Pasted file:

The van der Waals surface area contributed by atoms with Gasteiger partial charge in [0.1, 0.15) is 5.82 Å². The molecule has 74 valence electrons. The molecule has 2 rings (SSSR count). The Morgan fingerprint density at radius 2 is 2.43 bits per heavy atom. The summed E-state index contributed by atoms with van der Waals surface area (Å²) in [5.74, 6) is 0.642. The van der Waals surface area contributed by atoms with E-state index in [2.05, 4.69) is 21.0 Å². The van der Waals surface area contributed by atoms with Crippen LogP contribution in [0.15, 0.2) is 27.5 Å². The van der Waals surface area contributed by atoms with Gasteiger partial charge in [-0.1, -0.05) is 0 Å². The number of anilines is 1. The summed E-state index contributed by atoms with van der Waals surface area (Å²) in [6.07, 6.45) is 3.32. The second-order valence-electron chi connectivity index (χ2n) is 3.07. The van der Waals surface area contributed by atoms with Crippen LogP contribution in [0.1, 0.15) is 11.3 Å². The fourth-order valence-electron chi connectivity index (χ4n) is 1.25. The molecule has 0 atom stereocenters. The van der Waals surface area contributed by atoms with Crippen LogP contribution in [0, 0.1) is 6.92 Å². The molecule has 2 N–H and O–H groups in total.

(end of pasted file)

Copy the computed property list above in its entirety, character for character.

The van der Waals surface area contributed by atoms with Gasteiger partial charge in [0.1, 0.15) is 5.82 Å². The molecule has 74 valence electrons. The molecule has 2 rings (SSSR count). The Morgan fingerprint density at radius 2 is 2.43 bits per heavy atom. The summed E-state index contributed by atoms with van der Waals surface area (Å²) in [5.74, 6) is 0.642. The van der Waals surface area contributed by atoms with E-state index in [2.05, 4.69) is 21.0 Å². The van der Waals surface area contributed by atoms with Crippen LogP contribution in [0.15, 0.2) is 27.5 Å². The van der Waals surface area contributed by atoms with Gasteiger partial charge in [-0.1, -0.05) is 0 Å². The number of anilines is 1. The summed E-state index contributed by atoms with van der Waals surface area (Å²) in [6.07, 6.45) is 3.32. The second-order valence-electron chi connectivity index (χ2n) is 3.07. The van der Waals surface area contributed by atoms with Crippen LogP contribution in [0.1, 0.15) is 11.3 Å². The fourth-order valence-electron chi connectivity index (χ4n) is 1.25. The molecule has 0 atom stereocenters. The van der Waals surface area contributed by atoms with Crippen LogP contribution in [0, 0.1) is 6.92 Å². The molecule has 2 N–H and O–H groups in total.